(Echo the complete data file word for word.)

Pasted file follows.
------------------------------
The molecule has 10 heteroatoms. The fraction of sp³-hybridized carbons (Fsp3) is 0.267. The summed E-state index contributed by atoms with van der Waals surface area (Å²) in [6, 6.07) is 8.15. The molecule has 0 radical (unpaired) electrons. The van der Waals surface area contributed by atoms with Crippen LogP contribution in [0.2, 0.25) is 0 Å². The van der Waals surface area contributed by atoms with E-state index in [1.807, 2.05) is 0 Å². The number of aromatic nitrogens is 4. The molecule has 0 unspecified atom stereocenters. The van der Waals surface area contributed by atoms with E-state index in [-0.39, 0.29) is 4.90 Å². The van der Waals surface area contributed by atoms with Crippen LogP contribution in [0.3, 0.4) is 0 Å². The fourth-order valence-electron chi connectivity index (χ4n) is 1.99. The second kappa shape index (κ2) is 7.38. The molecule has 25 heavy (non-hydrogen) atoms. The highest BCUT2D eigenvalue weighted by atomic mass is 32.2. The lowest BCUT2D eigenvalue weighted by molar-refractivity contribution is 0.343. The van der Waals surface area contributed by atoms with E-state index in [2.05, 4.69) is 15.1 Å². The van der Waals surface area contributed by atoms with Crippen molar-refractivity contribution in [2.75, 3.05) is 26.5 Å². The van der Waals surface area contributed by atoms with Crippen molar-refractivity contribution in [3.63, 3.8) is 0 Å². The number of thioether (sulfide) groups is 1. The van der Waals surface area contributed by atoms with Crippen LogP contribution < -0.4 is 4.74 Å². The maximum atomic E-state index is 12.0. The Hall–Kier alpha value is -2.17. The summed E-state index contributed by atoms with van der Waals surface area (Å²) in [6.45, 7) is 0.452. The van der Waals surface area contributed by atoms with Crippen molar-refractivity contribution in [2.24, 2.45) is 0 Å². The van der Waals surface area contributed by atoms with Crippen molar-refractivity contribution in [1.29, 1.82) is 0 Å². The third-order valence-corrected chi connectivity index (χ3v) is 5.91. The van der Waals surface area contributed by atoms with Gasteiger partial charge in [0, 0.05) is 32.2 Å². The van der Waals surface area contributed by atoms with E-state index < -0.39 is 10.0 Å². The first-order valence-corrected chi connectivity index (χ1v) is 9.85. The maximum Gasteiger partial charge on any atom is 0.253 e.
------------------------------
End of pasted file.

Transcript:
The molecule has 10 heteroatoms. The fraction of sp³-hybridized carbons (Fsp3) is 0.267. The summed E-state index contributed by atoms with van der Waals surface area (Å²) in [6, 6.07) is 8.15. The molecule has 0 radical (unpaired) electrons. The van der Waals surface area contributed by atoms with Crippen LogP contribution in [0.2, 0.25) is 0 Å². The van der Waals surface area contributed by atoms with E-state index in [1.807, 2.05) is 0 Å². The number of aromatic nitrogens is 4. The molecule has 0 unspecified atom stereocenters. The van der Waals surface area contributed by atoms with E-state index in [-0.39, 0.29) is 4.90 Å². The van der Waals surface area contributed by atoms with Crippen LogP contribution in [0.3, 0.4) is 0 Å². The fourth-order valence-electron chi connectivity index (χ4n) is 1.99. The second kappa shape index (κ2) is 7.38. The molecule has 25 heavy (non-hydrogen) atoms. The highest BCUT2D eigenvalue weighted by atomic mass is 32.2. The lowest BCUT2D eigenvalue weighted by molar-refractivity contribution is 0.343. The van der Waals surface area contributed by atoms with E-state index in [2.05, 4.69) is 15.1 Å². The van der Waals surface area contributed by atoms with Crippen molar-refractivity contribution in [2.75, 3.05) is 26.5 Å². The van der Waals surface area contributed by atoms with Crippen molar-refractivity contribution in [3.63, 3.8) is 0 Å². The number of thioether (sulfide) groups is 1. The van der Waals surface area contributed by atoms with Crippen LogP contribution < -0.4 is 4.74 Å². The maximum atomic E-state index is 12.0. The Hall–Kier alpha value is -2.17. The summed E-state index contributed by atoms with van der Waals surface area (Å²) in [6.45, 7) is 0.452. The van der Waals surface area contributed by atoms with Crippen molar-refractivity contribution in [2.24, 2.45) is 0 Å². The van der Waals surface area contributed by atoms with Crippen molar-refractivity contribution in [1.29, 1.82) is 0 Å². The third-order valence-corrected chi connectivity index (χ3v) is 5.91. The van der Waals surface area contributed by atoms with Gasteiger partial charge in [0, 0.05) is 32.2 Å². The van der Waals surface area contributed by atoms with E-state index < -0.39 is 10.0 Å². The first-order valence-corrected chi connectivity index (χ1v) is 9.85. The maximum Gasteiger partial charge on any atom is 0.253 e.